The Ligny Tower
The Tower of Ligny is an ancient bastion at the very tip of Trapani's city, in the western coast of Sicily island, Italy. It was Built in 1671 in order to defend the city from the incursions of the Turkish pirates. Claudio La Moraldo, Prince of Ligny acted on the Spanish king' s order to strengthen the city's fortifications.
At the end of 2009, the city of Trapani conceded the Ligny tower to the Euploia association who transformed it into a museum. The inside museum's collection includes some major archaeological underwater finds discovered in the stretch of sea which separates the city from the Egadi islands. Here, in 241 BC the battle of the Egadi Islands took place. It was the final naval battle of the First Punic War between Rome and Carthage.
There are many amphoras of Punic, Greek and Roman production. In this period, Trapani was an important port of call for trading ships. The amphoras were used to transport wine, oil, wheat, olives and salted fish. Three lithic anchors are part of it together with a sounding line. This last one is a tool for navigation and it was used to measure the sea depths in order to give precise indications of the coastline so to avoid dangerous submerged rocks.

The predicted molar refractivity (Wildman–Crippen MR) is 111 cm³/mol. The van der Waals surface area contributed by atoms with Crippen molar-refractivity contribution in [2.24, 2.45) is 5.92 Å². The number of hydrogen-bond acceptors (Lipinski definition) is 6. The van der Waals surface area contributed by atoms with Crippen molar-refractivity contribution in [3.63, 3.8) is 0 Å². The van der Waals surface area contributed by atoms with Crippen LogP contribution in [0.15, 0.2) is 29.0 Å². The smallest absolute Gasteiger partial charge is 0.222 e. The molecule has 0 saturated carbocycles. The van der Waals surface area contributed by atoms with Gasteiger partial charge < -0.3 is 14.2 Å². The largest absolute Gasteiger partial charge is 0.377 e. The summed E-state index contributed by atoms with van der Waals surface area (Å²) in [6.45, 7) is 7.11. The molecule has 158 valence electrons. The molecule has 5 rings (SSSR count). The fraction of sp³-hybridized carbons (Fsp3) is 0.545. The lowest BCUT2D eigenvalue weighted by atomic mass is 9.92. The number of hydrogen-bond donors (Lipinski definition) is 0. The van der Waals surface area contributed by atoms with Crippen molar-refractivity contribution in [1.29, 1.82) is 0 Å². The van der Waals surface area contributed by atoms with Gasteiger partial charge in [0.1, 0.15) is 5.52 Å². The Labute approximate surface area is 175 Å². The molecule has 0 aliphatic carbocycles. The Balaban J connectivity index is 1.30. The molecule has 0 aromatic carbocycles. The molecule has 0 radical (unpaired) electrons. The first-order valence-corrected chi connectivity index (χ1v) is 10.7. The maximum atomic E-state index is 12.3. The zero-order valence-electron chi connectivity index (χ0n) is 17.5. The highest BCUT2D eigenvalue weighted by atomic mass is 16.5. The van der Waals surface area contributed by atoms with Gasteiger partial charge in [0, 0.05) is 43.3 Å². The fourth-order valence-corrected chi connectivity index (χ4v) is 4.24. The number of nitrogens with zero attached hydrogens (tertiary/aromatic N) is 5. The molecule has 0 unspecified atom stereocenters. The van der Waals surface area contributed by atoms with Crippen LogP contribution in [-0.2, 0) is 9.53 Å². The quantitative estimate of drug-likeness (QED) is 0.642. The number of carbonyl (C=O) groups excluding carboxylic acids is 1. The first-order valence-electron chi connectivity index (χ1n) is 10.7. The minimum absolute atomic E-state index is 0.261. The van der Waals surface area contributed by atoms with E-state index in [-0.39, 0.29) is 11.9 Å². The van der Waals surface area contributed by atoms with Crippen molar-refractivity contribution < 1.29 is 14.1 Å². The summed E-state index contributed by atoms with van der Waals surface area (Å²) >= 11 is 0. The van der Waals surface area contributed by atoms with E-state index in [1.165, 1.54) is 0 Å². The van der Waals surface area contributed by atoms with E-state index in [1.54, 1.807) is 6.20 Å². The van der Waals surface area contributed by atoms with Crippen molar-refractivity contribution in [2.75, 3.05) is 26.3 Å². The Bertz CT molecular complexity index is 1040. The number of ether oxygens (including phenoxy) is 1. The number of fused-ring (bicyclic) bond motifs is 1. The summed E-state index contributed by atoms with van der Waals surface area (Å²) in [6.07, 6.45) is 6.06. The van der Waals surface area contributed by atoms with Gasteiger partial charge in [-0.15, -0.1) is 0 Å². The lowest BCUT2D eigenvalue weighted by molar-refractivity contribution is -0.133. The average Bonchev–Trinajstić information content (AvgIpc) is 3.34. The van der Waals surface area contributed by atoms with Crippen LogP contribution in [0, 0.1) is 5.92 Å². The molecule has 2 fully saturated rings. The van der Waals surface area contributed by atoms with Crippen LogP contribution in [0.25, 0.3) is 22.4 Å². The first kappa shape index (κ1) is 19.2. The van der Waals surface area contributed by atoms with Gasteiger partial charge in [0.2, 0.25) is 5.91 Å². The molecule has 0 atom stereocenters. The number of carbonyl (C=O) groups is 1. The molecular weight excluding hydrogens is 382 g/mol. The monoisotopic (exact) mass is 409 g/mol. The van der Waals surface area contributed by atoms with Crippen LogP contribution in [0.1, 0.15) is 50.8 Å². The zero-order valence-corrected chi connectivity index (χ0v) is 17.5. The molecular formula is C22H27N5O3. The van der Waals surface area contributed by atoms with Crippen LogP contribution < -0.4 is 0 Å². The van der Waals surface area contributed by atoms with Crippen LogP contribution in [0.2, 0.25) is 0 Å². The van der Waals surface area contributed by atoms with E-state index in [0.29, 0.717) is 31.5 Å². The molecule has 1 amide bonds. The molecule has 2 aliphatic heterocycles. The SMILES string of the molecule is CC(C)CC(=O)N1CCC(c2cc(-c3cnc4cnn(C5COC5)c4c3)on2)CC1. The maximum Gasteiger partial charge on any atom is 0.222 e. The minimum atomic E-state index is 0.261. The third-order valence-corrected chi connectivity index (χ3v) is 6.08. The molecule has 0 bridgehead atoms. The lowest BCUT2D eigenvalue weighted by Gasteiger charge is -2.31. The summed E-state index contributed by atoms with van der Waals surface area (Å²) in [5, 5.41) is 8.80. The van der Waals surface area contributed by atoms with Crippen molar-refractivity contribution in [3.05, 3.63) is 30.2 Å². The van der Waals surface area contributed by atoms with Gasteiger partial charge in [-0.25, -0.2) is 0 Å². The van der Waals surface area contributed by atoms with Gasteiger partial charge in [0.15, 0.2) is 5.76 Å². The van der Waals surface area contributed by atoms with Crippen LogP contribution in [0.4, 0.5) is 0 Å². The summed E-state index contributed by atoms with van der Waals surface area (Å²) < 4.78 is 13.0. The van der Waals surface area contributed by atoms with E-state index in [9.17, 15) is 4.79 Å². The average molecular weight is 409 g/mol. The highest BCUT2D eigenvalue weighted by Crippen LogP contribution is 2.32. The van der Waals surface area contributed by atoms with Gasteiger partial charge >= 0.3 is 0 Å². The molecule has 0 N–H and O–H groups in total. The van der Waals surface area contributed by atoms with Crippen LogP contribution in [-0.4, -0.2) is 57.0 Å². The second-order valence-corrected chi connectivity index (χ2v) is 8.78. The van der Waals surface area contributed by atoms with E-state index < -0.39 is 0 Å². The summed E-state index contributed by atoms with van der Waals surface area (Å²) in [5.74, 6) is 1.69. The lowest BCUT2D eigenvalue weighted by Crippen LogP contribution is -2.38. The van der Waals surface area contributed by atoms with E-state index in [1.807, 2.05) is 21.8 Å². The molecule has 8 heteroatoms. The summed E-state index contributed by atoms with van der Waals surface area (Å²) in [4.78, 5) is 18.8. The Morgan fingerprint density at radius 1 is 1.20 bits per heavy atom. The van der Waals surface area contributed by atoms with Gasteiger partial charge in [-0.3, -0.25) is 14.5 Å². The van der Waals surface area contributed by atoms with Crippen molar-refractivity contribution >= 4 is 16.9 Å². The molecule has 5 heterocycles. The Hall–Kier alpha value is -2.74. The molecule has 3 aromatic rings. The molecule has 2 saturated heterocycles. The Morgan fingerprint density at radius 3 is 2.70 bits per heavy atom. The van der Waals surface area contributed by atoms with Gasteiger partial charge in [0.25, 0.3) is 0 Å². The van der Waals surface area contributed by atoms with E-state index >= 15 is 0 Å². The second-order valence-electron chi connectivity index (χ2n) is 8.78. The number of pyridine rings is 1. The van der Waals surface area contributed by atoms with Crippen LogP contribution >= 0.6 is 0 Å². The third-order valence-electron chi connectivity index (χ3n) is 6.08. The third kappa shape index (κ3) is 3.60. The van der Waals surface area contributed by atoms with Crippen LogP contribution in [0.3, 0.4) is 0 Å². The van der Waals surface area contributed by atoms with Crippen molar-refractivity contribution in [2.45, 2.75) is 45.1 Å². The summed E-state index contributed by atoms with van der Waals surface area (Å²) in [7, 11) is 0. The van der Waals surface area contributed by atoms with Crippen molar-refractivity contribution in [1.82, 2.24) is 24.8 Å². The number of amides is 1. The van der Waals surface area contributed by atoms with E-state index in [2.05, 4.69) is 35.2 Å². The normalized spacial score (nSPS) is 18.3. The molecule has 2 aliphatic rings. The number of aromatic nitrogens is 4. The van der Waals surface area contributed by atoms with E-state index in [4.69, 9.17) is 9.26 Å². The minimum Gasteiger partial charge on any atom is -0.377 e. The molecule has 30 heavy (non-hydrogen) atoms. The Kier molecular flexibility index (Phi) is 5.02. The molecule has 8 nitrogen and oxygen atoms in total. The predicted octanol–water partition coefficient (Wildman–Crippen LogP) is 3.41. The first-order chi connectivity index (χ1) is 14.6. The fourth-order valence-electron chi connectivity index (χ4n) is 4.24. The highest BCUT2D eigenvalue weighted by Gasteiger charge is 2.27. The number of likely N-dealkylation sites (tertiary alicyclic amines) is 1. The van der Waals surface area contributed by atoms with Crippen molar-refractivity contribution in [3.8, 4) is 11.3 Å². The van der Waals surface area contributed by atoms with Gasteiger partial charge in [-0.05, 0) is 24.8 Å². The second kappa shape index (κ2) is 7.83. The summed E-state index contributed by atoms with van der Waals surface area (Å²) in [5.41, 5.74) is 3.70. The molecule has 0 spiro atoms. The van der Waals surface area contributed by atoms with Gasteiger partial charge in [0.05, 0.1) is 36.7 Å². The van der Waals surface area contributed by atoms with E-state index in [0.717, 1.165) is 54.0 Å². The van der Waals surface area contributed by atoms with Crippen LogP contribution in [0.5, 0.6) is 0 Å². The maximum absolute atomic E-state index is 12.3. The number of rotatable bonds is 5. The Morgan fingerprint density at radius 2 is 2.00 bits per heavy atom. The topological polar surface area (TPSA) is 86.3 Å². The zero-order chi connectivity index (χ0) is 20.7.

Three bronze helmets are remarkable. The so-called Montefortino helmets were the most common headgears of war, used by the Roman legions. At last, the Rostrum, which is made of bronze and fixed thanks to the lost-wax technique. It was attached to the hull by means of nails, and consists of three horizontal blades, one above the other, reinforced by a strong vertical blade at their centre. It was a deadly instrument that was driven forcefully against the sides of the enemy ships. All along a symbol of the city of Trapani, the Tower of Ligny returned to its former glory. Not only a monument and a museum but also a place where you can admire the beautiful views and spectacular sunsets over the sea.